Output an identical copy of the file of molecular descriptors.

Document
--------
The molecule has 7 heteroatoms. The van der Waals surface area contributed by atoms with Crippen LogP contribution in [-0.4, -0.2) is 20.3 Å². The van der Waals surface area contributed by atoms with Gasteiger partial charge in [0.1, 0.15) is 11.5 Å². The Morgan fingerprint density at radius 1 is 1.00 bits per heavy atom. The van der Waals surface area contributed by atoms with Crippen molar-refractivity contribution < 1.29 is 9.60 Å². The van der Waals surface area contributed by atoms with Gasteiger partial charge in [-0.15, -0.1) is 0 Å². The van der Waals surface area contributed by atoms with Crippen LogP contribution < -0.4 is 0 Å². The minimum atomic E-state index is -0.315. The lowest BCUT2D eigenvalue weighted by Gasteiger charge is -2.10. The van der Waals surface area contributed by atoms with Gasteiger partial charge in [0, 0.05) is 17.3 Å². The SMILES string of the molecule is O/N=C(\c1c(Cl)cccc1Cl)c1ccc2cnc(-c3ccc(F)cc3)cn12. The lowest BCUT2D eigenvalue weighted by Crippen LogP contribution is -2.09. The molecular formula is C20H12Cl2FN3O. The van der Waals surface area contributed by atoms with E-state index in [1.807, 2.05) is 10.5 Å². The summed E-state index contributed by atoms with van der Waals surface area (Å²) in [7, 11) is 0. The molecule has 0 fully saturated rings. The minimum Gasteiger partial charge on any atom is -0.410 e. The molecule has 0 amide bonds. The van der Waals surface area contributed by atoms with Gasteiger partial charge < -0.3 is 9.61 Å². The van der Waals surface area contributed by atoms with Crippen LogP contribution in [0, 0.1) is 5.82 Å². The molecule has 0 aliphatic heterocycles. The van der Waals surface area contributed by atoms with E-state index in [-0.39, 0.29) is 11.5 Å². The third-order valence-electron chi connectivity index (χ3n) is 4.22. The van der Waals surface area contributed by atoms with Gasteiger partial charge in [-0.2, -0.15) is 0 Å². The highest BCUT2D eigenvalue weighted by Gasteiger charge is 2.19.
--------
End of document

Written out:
The molecule has 7 heteroatoms. The van der Waals surface area contributed by atoms with Crippen LogP contribution in [-0.4, -0.2) is 20.3 Å². The van der Waals surface area contributed by atoms with Gasteiger partial charge in [0.1, 0.15) is 11.5 Å². The Morgan fingerprint density at radius 1 is 1.00 bits per heavy atom. The van der Waals surface area contributed by atoms with Crippen molar-refractivity contribution < 1.29 is 9.60 Å². The van der Waals surface area contributed by atoms with Gasteiger partial charge in [-0.15, -0.1) is 0 Å². The van der Waals surface area contributed by atoms with Crippen LogP contribution < -0.4 is 0 Å². The minimum atomic E-state index is -0.315. The lowest BCUT2D eigenvalue weighted by Gasteiger charge is -2.10. The van der Waals surface area contributed by atoms with Gasteiger partial charge in [0, 0.05) is 17.3 Å². The SMILES string of the molecule is O/N=C(\c1c(Cl)cccc1Cl)c1ccc2cnc(-c3ccc(F)cc3)cn12. The lowest BCUT2D eigenvalue weighted by Crippen LogP contribution is -2.09. The molecular formula is C20H12Cl2FN3O. The van der Waals surface area contributed by atoms with E-state index in [1.807, 2.05) is 10.5 Å². The summed E-state index contributed by atoms with van der Waals surface area (Å²) in [7, 11) is 0. The molecule has 0 fully saturated rings. The minimum Gasteiger partial charge on any atom is -0.410 e. The molecule has 0 amide bonds. The van der Waals surface area contributed by atoms with Gasteiger partial charge < -0.3 is 9.61 Å². The van der Waals surface area contributed by atoms with Crippen LogP contribution in [0, 0.1) is 5.82 Å². The molecule has 0 aliphatic heterocycles. The van der Waals surface area contributed by atoms with E-state index in [-0.39, 0.29) is 11.5 Å². The third-order valence-electron chi connectivity index (χ3n) is 4.22. The van der Waals surface area contributed by atoms with Gasteiger partial charge in [-0.2, -0.15) is 0 Å². The highest BCUT2D eigenvalue weighted by Gasteiger charge is 2.19.